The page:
Did I ever tell y’all about the time I saw Shutter Island?

Many moons ago, aka 2010, there were lots of commercials for a movie called Shutter Island. They were pretty vague but I love Leo (as everyone should), so I went and saw it any way. Remember, this was pre-Twitter dissecting every second of a movie so I had no idea what I was walking into. And because of that, it was so much better. The movie wasn’t perfect, but the twist totally blind sided me, and the whole thing was so beautiful, I still loved it.

Much like Miranda’s All the Missing Girls.

I’d never heard of it but it was a Target Book Club pick and the back was intriguing. Y’all already know I can’t resist a good book deal so I picked it up.

And then sat down and read it in one sitting. Like, didn’t get up for several hours, made my roommate bring me a sandwich, kind of reading marathon. Because I’ve read a lot of mysteries in my day but none of them that were told in reverse.

Nicolette, commonly referred to as Nic, leaves her fiance for the summer and returns to her small hometown to help her brother sell their childhood home. Their father has been in a senior care facility for a year after dementia began setting in, and it’s time to tie up loose ends. We find out that those loose ends include an ex boy friend, a lot of rumors, and a ten year old disappearance of a best friend. Then another girl goes missing.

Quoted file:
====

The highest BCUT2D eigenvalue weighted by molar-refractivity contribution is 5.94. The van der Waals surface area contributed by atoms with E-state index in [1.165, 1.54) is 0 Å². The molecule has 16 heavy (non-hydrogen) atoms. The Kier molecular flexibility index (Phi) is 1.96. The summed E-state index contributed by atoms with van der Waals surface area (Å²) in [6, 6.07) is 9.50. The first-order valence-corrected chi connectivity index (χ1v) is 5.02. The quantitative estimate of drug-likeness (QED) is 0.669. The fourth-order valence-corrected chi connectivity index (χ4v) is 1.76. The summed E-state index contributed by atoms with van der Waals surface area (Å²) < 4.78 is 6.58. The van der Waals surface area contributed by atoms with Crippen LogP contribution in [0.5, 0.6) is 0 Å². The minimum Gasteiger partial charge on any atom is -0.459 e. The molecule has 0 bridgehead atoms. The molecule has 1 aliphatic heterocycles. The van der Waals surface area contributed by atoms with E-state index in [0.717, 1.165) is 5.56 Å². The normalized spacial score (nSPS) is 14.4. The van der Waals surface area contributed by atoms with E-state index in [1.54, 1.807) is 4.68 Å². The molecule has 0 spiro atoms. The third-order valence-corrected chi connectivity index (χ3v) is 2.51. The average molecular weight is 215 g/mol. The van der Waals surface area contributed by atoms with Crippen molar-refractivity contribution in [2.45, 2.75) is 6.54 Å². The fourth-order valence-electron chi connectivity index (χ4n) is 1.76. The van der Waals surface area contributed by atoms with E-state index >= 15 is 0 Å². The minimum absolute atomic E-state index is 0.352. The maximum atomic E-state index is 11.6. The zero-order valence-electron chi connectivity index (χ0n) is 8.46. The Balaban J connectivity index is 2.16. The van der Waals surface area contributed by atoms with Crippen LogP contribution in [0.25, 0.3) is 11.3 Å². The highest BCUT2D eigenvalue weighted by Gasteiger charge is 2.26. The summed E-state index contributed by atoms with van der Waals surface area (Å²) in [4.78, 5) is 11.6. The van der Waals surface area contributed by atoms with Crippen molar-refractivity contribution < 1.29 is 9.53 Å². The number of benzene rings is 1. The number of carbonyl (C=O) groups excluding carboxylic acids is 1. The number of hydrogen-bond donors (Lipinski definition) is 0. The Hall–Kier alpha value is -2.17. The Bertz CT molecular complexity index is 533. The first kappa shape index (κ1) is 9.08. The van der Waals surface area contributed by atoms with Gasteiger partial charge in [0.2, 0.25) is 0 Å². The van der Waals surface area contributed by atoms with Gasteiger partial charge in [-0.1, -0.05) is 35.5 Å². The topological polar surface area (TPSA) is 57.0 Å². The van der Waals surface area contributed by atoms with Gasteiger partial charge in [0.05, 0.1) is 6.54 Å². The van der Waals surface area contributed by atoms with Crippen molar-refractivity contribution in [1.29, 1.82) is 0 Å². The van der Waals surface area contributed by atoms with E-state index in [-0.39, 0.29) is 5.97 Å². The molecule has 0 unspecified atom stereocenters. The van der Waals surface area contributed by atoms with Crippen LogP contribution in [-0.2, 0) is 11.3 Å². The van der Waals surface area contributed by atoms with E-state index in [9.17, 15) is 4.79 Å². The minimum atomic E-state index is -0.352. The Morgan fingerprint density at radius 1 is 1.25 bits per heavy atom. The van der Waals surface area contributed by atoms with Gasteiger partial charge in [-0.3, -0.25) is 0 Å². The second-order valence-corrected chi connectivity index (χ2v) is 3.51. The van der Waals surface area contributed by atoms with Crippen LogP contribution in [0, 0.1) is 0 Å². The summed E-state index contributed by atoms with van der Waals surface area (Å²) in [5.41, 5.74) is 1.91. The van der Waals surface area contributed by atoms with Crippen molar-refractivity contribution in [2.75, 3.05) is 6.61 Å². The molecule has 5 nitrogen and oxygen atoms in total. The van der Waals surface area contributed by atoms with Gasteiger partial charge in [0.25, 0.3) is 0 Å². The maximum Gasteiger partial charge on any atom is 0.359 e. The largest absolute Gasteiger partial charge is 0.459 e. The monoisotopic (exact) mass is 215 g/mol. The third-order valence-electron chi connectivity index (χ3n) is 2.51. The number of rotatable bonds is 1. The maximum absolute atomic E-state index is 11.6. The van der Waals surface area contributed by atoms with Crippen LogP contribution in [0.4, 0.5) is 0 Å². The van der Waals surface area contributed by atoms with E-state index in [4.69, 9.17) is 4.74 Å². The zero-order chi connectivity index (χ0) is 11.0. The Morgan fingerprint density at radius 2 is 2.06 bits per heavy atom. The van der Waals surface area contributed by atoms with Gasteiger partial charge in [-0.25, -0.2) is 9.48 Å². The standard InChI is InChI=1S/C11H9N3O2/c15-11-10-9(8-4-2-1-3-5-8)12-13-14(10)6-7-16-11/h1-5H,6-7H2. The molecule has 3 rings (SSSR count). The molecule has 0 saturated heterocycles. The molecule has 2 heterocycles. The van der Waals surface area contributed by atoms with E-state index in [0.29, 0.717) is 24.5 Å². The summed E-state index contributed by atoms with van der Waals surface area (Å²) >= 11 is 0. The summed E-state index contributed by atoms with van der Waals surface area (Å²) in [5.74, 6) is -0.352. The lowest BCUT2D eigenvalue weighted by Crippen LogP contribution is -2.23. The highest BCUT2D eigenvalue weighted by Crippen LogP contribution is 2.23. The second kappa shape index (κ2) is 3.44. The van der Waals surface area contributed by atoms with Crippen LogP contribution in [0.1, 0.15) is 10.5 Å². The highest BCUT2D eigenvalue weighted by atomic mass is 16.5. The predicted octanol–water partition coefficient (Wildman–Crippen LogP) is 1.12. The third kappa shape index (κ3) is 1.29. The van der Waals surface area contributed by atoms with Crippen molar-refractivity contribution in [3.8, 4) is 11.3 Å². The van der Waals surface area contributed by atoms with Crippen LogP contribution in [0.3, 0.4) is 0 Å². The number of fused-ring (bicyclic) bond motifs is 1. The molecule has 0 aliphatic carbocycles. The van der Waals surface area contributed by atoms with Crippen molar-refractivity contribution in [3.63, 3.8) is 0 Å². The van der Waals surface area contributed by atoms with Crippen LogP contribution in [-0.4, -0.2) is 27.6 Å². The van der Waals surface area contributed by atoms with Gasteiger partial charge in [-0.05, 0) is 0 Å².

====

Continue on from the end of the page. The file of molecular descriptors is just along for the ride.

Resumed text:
Which, by itself, might not have been the most compelling plot.

But it becomes incredibly compelling when you realize you’re reading it the wrong way. We get some back ground, Nic goes home, tension mounts. The next chapter says “15 Days Later” and something insane happens. The following chapter says, “The Day Before, Day 14” and then every chapter is a count down until we reach the 15th day and we understand what the insane thing was. The last several chapters are in the present and finally the pieces come together.

It’s a mind trip. But one that was pulled off so well you can’t be mad about it.

And I’m still tripping about it. Seriously Miranda, how do you tell a story backward while not giving everything away?

Not only that, but the whole thing was commentary on the relativity of truth, the inescapable of human nature, and the duplicity of personality.

I wish I could go into detail, that ending was loco, but I refuse to give anything away. So you’re just going to have to read it yourself. For real, go get it. Right now.

It is likely that I’ll check out some of Miranda’s other works, the Target Book Club letter was particularly endearing, so we’ll revisit her again soon. Until then, keep reading.